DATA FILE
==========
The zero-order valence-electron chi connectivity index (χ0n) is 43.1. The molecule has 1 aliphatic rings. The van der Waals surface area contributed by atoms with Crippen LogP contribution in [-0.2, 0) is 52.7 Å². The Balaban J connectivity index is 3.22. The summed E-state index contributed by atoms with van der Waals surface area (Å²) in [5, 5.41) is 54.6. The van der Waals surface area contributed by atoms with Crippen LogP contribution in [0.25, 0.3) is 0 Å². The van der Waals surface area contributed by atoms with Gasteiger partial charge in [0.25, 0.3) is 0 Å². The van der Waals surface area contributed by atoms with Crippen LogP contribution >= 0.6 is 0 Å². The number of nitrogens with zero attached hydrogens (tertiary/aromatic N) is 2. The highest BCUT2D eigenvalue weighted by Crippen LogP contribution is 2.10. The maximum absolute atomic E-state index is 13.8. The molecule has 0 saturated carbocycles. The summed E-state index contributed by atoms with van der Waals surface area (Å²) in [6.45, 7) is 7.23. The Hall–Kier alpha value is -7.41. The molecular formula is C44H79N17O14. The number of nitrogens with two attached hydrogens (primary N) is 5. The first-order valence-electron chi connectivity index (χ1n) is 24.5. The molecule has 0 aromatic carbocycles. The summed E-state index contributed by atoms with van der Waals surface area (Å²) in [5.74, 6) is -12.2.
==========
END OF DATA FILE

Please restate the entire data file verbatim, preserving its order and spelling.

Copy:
The zero-order valence-electron chi connectivity index (χ0n) is 43.1. The molecule has 1 aliphatic rings. The van der Waals surface area contributed by atoms with Crippen LogP contribution in [-0.2, 0) is 52.7 Å². The Balaban J connectivity index is 3.22. The summed E-state index contributed by atoms with van der Waals surface area (Å²) in [5, 5.41) is 54.6. The van der Waals surface area contributed by atoms with Crippen LogP contribution in [0.25, 0.3) is 0 Å². The van der Waals surface area contributed by atoms with Gasteiger partial charge in [0.25, 0.3) is 0 Å². The van der Waals surface area contributed by atoms with Crippen LogP contribution >= 0.6 is 0 Å². The number of nitrogens with zero attached hydrogens (tertiary/aromatic N) is 2. The highest BCUT2D eigenvalue weighted by Crippen LogP contribution is 2.10. The maximum absolute atomic E-state index is 13.8. The molecule has 0 saturated carbocycles. The summed E-state index contributed by atoms with van der Waals surface area (Å²) in [6.45, 7) is 7.23. The Hall–Kier alpha value is -7.41. The molecular formula is C44H79N17O14. The number of nitrogens with two attached hydrogens (primary N) is 5. The first-order valence-electron chi connectivity index (χ1n) is 24.5. The molecule has 0 aromatic carbocycles. The summed E-state index contributed by atoms with van der Waals surface area (Å²) in [5.74, 6) is -12.2.